Why Do You Want To Be Judged?

A review from The Bumbys at The Maven launch party January 2016.

People were lined up at Soho House Chicago, a members-only club for professionals in creative fields, in the west loop, sixth floor. And, it wasn’t for another drink at the bar. Okay, guests had friend’s make drink runs to the bar as they held their spot in line—their spot in line to be judged.

We were there on the last Thursday in January 2016 for  a launch party for General Motors’ new car-sharing service via smartphones, Maven.

Smartphone Car-Sharing Service:

I knew 2016 was going to be different when I got off the plane at Chicago O’Hare International Airport and saw a perfectly placed advertisement for LYFT. I thought Uber was going to win with their creative campaigns and LYFT was more the Yahoo! of car-sharing services. But LYFT got a lift, a $500 million one, by partnering with General Motors, a company that is starting to break into a different part of the car industry—car-sharing.

On top of partnering with LYFT, General Motors has invested in its own car service, Maven. It originally launched in Ann Arbor, Michigan, where the target market included university students, but for the first quarter in 2016, General Motors has rolled out its Maven car-sharing city programs, starting with Chicago. A smart move granted The 2016 Chicago Auto Show is February 13-21, 2016.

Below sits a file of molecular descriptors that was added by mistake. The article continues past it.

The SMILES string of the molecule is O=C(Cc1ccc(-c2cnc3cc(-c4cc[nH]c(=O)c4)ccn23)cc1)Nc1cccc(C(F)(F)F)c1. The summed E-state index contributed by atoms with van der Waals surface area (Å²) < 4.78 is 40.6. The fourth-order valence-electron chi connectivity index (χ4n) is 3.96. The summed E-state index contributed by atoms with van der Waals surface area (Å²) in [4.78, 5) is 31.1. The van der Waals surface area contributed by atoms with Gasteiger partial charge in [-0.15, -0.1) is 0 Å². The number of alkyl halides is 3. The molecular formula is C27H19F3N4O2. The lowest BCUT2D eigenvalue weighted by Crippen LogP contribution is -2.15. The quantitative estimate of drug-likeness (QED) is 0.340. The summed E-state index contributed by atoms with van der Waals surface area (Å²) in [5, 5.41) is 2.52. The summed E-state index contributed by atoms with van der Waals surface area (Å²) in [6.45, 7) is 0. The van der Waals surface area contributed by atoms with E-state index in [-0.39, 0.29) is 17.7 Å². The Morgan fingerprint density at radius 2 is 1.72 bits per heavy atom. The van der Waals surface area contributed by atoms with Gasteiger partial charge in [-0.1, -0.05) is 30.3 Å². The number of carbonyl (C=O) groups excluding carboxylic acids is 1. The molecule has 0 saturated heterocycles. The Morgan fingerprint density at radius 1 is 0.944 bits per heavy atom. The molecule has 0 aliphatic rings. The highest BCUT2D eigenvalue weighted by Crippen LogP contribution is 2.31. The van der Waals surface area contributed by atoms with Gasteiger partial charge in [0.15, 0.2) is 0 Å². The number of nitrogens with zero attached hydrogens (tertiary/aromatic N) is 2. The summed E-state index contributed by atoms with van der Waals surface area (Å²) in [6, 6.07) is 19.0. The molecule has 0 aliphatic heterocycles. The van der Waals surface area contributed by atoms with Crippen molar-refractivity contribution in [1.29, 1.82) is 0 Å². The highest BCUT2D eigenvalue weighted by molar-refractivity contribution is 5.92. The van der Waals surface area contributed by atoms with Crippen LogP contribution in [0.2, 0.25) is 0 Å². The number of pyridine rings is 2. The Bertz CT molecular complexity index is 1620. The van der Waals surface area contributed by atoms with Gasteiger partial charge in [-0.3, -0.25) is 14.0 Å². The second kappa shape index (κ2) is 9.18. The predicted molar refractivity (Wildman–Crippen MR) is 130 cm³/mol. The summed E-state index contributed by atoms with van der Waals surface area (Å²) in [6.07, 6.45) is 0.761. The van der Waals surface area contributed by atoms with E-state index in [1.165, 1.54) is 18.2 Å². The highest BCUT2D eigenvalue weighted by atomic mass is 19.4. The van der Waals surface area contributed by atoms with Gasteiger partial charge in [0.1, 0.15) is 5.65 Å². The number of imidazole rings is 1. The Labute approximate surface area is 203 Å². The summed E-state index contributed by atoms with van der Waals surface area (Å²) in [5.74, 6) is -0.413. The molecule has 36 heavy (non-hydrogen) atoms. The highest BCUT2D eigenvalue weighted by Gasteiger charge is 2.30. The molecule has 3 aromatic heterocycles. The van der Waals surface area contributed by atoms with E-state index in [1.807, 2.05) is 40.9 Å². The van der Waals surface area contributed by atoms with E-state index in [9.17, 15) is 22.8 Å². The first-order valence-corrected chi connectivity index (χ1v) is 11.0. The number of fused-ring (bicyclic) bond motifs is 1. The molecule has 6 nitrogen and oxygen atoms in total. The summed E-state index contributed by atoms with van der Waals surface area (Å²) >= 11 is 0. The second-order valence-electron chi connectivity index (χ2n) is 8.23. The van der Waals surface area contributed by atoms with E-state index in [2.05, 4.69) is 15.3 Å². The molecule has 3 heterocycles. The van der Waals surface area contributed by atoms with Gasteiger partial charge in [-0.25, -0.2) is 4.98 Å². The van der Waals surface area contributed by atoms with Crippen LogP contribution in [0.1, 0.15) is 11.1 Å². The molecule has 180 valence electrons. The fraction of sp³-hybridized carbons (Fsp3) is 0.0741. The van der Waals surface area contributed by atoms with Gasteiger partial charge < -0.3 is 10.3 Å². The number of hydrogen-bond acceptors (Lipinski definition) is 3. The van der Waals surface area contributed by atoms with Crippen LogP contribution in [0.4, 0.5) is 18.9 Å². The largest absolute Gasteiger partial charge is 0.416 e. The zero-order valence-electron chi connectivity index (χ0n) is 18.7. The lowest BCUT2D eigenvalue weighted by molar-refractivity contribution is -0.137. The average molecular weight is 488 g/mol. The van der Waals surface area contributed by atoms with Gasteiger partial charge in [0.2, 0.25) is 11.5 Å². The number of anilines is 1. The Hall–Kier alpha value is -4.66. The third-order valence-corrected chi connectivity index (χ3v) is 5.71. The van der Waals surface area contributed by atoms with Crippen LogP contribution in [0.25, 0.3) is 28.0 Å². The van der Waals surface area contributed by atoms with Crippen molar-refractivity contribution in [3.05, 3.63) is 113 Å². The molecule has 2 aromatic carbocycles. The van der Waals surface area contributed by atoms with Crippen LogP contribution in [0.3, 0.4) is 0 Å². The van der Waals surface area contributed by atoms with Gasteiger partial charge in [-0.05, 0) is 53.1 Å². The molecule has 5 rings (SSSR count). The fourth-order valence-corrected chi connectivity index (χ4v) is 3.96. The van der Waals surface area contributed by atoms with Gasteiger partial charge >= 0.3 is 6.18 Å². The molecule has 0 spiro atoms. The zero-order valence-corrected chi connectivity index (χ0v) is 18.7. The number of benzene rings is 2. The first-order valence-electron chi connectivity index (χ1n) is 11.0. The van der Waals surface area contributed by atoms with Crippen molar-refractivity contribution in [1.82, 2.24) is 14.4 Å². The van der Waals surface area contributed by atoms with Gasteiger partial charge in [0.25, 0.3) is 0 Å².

Stepping up the car-sharing game, Maven works through an app and includes a seamless experience with OnStar and Apple CarPlay integration.

Meet The Bumbys:

As we mixed and mingled at General Motors’ Maven launch party, I met a group of girls in their early 20s.

“Have you heard of The Bumbys?” one girl asked.

I looked forward and, for the first time in the hour I was at the Maven launch party, I noticed them—The Bumbys.


The Bumbys at the General Motors’ Maven car-sharing service launch party. Photo Credit: Amanda Elliott

Infamously called The Bumbys, the boy, and girl pair remain anonymous with blonde wigs, long sleeves, and a handkerchief over their face. They sat behind a long table with their typewriters in which they typed a fair and honest review of you simply by your looks and your body language.

Social Experiment: Do People Want to Be Judged?

Whenever I pick out my outfits (besides during winter) I dress partially for myself and partially for other people.

You want to fit into the environment.

Especially when you go to a party, you want to dress approachable, friendly, and perhaps trendy/stylish.

“Lena Dunham: ‘When You Turn 30, It No Longer Sounds Insane That You Might Be a Mom'” Article. Photo Credit: Refinery29

In an interview with Refinery 29, Lena Dunham was asked about her public perception and how she feels about it.

“I used to spend a lot more time than I do now trying to understand why people didn’t like me. I remember just sitting around in my early 20s and being like, ‘Why is that girl always mean to me at a party?’ And then I just realized that it doesn’t matter,” Dunham said.

The fact is as much as we don’t care what people think, we actually do.